People have cynically assumed that developing Greenbelt lands would be a cash grab by the NCC. The commission is no longer under pressure to sell land for operations, having received better funding from the federal government. Mills's suggestion was sparked by concern over the best way to develop, not money for the NCC. Any money realized by the land sale could easily be put into a fund for acquisition of land of actual environmental significance.

One of the key selling points for developing the Greenbelt corridors adjacent to major highways is just that fact. It simply makes sense to develop land that already has good transportation access rather than put our tax dollars into farflung suburbs that require big new roads. Adding our increased population on routes that transit already covers would also help provide the volume of passengers and the compact routes that transit needs to be effective.

As the city grows, we will inevitably sacrifice some natural areas to new housing. The important questions are where should that housing go, how will people get to work and what form will the housing take? If Greenbelt development is considered, the answers to all those questions change. We need a factual analysis of those benefits.

Nothing happens in this town without a process, and fortunately, one is at hand. The NCC's Greenbelt master plan is more than a decade old and is due for review. It's the appropriate way to challenge how we develop and give the public an opportunity to make informed decisions.

There is no use complaining about urban sprawl if we ignore the obvious solution. Let's not be afraid to challenge our own conventional thinking.

Contact Randall Denley at 596-3756 or by e-mail, rdenley@thecitizen.canwest.com


© The Ottawa Citizen 2007

I'm noticing a disturbing trend of actually agreeing with Randall Denley.

Jamaican-Phoenix
Nov 10, 2007, 5:28 PM
Wow. Randall Denley actually made sense in that article... *shock*

Mille Sabords
Nov 14, 2007, 1:25 PM
Denley is coming around, it seems. After ruminating all those random thoughts for years, it seems logic has caught up with the man. Good for him. :cheers: I've noticed a couple of letters to the editor also in favour of looking at Greenbelt development, and today's op-ed on rural growth also has an interesting angle: free up some Greenbelt land to protect the true rural character of the rural area. Have you guys noticed how much Ottawa's rural area is just lower-density suburbia? Greely-Manotick is an almost continuous blob of supersized lots along crescents that wind their way through forest land. North of Kanata, same thing: one subdivision after another.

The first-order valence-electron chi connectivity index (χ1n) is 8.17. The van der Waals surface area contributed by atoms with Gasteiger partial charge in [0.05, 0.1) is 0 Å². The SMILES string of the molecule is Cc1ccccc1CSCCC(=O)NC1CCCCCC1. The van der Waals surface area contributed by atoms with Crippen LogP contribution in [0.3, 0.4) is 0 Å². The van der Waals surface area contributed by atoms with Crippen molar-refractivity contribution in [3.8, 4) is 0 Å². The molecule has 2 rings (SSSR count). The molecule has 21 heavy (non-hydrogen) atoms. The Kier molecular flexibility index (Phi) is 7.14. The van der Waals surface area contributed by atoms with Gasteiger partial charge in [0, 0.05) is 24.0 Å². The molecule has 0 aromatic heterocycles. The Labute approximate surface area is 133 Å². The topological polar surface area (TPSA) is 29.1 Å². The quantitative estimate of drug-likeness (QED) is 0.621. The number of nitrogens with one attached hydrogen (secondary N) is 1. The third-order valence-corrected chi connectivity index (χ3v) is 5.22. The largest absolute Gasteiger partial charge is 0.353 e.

clynnog
Nov 14, 2007, 1:49 PM
, and today's op-ed on rural growth also has an interesting angle: free up some Greenbelt land to protect the true rural character of the rural area. Have you guys noticed how much Ottawa's rural area is just lower-density suburbia? Greely-Manotick is an almost continuous blob of supersized lots along crescents that wind their way through forest land. North of Kanata, same thing: one subdivision after another.

That fellow who does the op-ed on rural growth (Joe Banks) is very biassed against any semblance of the 'city' coming into his piece of paradise (Osgoode). Your analogies of Greely and Manotick are spot on. My experience of Greely residents is that they want to be left alone out in the country yet still want the City nearby (i.e hospital, doctors, specialized services) but don't want to have to pay for it. And they definately don't want to have to pay for public transit in their tax bills.

West Carleton (north of Kanata) is very similar.

If you were to look at maps at the City Hall of the approved yet unbuilt rural estate subdivisions in some parts of the new City, you would shudder.

waterloowarrior
Nov 14, 2007, 5:46 PM
The city may acquire a couple of inner-suburban properties from the OCDSB and redevelop them. If they pass, I guess a developer would try to go for them.
http://ottawa.ca/calendar/ottawa/citycouncil/csedc/2007/11-20/ACS2007-BTS-RPM-0042_%20Riverside%20%20Richmond%20Schools%20-%20Pub1.htm


http://ottawa.ca/calendar/ottawa/citycouncil/csedc/2007/11-20/ACS2007-BTS-RPM-0042_%20Riverside%20%20Richmond%20Schools%20-%20Pub1_files/image002.jpg


http://ottawa.ca/calendar/ottawa/citycouncil/csedc/2007/11-20/ACS2007-BTS-RPM-0042_%20Riverside%20%20Richmond%20Schools%20-%20Pub1_files/image004.jpg

waterloowarrior
Nov 16, 2007, 12:43 AM
Ashbury College proposal, for a boys' dormitory (recommended for approval (http://ottawa.ca/calendar/ottawa/citycouncil/a-lacac/2007/11-22/ACS2007-PTE-APR-0210.htm))
http://ottawa.ca/calendar/ottawa/citycouncil/a-lacac/2007/11-22/ACS2007-PTE-APR-0210_files/image012.jpg


http://ottawa.ca/calendar/ottawa/citycouncil/a-lacac/2007/11-22/ACS2007-PTE-APR-0210_files/image014.jpg

harls
Nov 19, 2007, 4:13 PM
this interesting tidbit originally dicovered by Acajack in the Gatineau forum.. the block in question is the area directly to the east of Les Terrasses.


Secteur de Hull


• 14 à 34, rue Eddy, 41 à 53, promenade du Portage et 116, rue Wellington (district électoral de Hull)La demande d’usage conditionnel a pour but d’approuver un projet de construction d’un bâtiment commercial totalisant plus de 10 000m². L’obtention de l’usage conditionnel permettra la construction d’un édifice à bureaux sur l’îlot formé par la promenade du Portage et les rues Eddy, Wellington et Saint-Jacques.


http://www.ville.gatineau.qc.ca/pdf/avis/Usages_conditionnels_(secteur_de_Hull).pdf

Map:

http://maps.google.ca/maps?f=q&hl=en&geocode=&time=&date=&ttype=&q=51+promenade+du+portage+hull&sll=45.425636,-75.719292&sspn=0.002157,0.00434&ie=UTF8&ll=45.425617,-75.71919&spn=0.002157,0.00434&t=h&z=18&om=1

Mille Sabords
Nov 19, 2007, 4:22 PM